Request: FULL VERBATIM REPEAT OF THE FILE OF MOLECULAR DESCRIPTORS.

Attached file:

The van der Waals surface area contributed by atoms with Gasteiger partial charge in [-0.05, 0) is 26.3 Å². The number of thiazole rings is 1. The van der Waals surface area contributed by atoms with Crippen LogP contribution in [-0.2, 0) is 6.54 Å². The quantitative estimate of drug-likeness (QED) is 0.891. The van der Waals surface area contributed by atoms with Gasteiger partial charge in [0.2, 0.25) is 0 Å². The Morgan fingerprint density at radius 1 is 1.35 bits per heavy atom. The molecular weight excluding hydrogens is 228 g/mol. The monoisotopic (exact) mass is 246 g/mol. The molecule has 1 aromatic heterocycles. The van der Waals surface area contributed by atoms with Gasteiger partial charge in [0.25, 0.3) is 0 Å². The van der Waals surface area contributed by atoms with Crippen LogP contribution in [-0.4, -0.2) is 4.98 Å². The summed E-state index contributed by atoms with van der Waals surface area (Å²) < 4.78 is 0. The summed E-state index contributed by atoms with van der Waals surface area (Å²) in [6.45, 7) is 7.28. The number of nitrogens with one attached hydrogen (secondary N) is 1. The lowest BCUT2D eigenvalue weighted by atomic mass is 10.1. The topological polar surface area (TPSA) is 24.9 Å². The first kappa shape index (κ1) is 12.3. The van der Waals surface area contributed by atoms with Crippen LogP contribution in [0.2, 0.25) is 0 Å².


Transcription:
The van der Waals surface area contributed by atoms with Gasteiger partial charge in [-0.05, 0) is 26.3 Å². The number of thiazole rings is 1. The van der Waals surface area contributed by atoms with Crippen LogP contribution in [-0.2, 0) is 6.54 Å². The quantitative estimate of drug-likeness (QED) is 0.891. The van der Waals surface area contributed by atoms with Gasteiger partial charge in [0.2, 0.25) is 0 Å². The Morgan fingerprint density at radius 1 is 1.35 bits per heavy atom. The molecular weight excluding hydrogens is 228 g/mol. The monoisotopic (exact) mass is 246 g/mol. The molecule has 1 aromatic heterocycles. The van der Waals surface area contributed by atoms with Gasteiger partial charge in [0.25, 0.3) is 0 Å². The van der Waals surface area contributed by atoms with Crippen LogP contribution in [-0.4, -0.2) is 4.98 Å². The summed E-state index contributed by atoms with van der Waals surface area (Å²) < 4.78 is 0. The summed E-state index contributed by atoms with van der Waals surface area (Å²) in [6.45, 7) is 7.28. The number of nitrogens with one attached hydrogen (secondary N) is 1. The lowest BCUT2D eigenvalue weighted by atomic mass is 10.1. The topological polar surface area (TPSA) is 24.9 Å². The first kappa shape index (κ1) is 12.3. The van der Waals surface area contributed by atoms with Crippen LogP contribution in [0.2, 0.25) is 0 Å².